Board Game: Dragon Castle
(Image by BGG User henk.rolleman)

Why is it here? It gives us a similar feeling as Azul, but without the cutthroat element. So if we just want to casually build temples and talk about the day, then this is a totally laid back and relaxing exercise. It's more strategic than tactical, as you will have to plan your way to the top floors and also balance the shrine roofs. There are a ton of different layouts for the central tableau and there are different end game score goals and special abilities that you can mix in to have a slightly different experience each time.

Am I any good at it? I win this game more often than I lose. So I can't be totally rubbish laugh.

caravancaravancaravan

These are games that just missed out on the Top 5, but I'd like to mention them here nevertheless:

Hive:
We only played twice, the first play we were a bit lukewarm, the second we enjoyed very much. So I find it a bit early to put into any of the top spots.

Itchy Monkey: A rather quirky game, where you play lice colonies on monkeys and apes. You try to get your lice on certain configurations of monkey tiles. It's good and we have enjoyed our plays, but couldn't crack the Top 5.

Tash-Kalar: Arena of Legends: When I saw this was not in the Top 5, I was at first totally surprised, because I like this brainburner very much. Then I looked at the Top 5 games and went "Oh, yeah, that explains it." It is one of the heaviest brain burners on our list of abstract games and the spatial element make this really tough. Which is why we don't play it more often and also why it couldn't crack into the top spots. I'm also really bad at it .

caravancaravancaravan

These are games that I haven't played, but would very much like to:

Gipf series: They are really pure abstracts and I would really like to try them out one of these days. The question is, which one? YINSH is the highest ranked, which leads me to believe it would be an excellent entry point. While from the game description, DVONN sounds most interesting to me. Either way doesn't seem to matter, as I have not found either of them in a shop - neither at a FLGS or online so far. So if I want to go in, I will have to try my luck at the Geekmarket, I guess?

Mandala: This pops up constantly in the What Couple Have Been Playing geeklist and it sounds really interesting. If I see it anywhere on a shelf, I'd definitely snag a copy. The designer is the same one who did War Chest, so that's another bonus.

Santorini: Santorini was all the rage when the new deluxified version came out. It stille seems to be played a lot by people and gets very good reviews. The fact that it is ranked #7 in Abstract games makes me think it must be good. But reading about the gameplay left me a bit undecided. So this is one I'd like to try before I buy.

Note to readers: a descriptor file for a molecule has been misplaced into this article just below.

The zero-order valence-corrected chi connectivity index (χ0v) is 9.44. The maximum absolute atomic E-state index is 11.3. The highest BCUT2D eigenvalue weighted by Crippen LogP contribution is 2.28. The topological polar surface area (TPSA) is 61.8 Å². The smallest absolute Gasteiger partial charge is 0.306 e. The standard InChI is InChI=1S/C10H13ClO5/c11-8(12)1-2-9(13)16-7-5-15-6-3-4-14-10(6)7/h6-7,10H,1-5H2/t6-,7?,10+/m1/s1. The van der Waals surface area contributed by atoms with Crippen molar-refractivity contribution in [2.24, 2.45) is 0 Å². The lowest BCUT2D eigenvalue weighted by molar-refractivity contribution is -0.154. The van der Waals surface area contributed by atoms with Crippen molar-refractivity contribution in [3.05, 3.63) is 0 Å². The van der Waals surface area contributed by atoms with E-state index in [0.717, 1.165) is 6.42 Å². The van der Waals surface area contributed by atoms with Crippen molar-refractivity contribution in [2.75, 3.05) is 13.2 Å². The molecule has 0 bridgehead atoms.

caravancaravancaravan

Some of you may think that the list above has some glaring omissions in the "classics" department. So I won't close this entry without a few words in that regard.
Yes, classics are called that for a reason, they've been around and played across the worled long before BGG or the internet or electric light was a thing. Or democracy in large parts of the world for that matter . And they are still widely known and played and enjoyed by a lot of people. But I'm not a lot of people devil.

I have never played Shogi, although I'd like to, because I have a feeling I might like it.
Spoiler (click to reveal)
At least more than Chess.
So I could even have it included on the list above. I guess. Yeah, I really think I'd buy and play a set if I came across one that looked nice .

I have played a fair share of Backgammon and I think this really old classic has aged pretty well. We never played for money, of course, so the gambling aspect was lost on me. But overall I think the gameplay holds up to modern day standards. There's a bit of luck, but not so much that you feel like the game is playing you. I do like it and still play occasionally. It's just not in the Top spots or runner-ups of this list.

I have played Go a few times, but far too infrequently to really have an opinion. It has this intimidating halo of the pro players, but if played against an evenly matched opponent, I think it can be quite fun. But on the other hand, I'd really not suggest it over any of the other games on this list. It didn't even make Top 10, it just doesn't appeal all that much to me.

Finally, let's talk about the elephant in the room. I don't like Chess and it's not even in my Top 30. There, I said it. How can I like abstracts and not like Chess? Well, fairly simple. I just hate everything surrounding this game more than I dislike the game itself. But I hate that it made Analysis Paralysis into a form of art. I hate that you cannot really play it casually, because it always feels like I miss out on layers upon layers, so that leads to heavy AP even on a friendly level and the game drags on and on. And the opening phase is so darn boring, because nothing happens and it all feels so tedious and then you've made a mistake and arrrgh! And I hate that it somehow manages to make me feel bad for not liking it.
Playing on a competitive level is really competitive and boils down so much to pattern recognition and knowing what the correct response to a certain opening or board state is. So while I find that interesting and fascinating on an intellectual level, it is just not something I enjoy doing. Or watch others do.
So yeah. I really don't like playing Chess. I'm sorry. shake

caravancaravancaravan

So that's it, that's my take on Abstract Strategy games. Have anything to add, amend, recommend? I'd like to hear it in the comments . Otherwise thanks for reading and I hope I have put a new game onto your radar. Or made you want to play one you haven't played in a while. Or just entertained you for a bit .

meeple waves goodbye!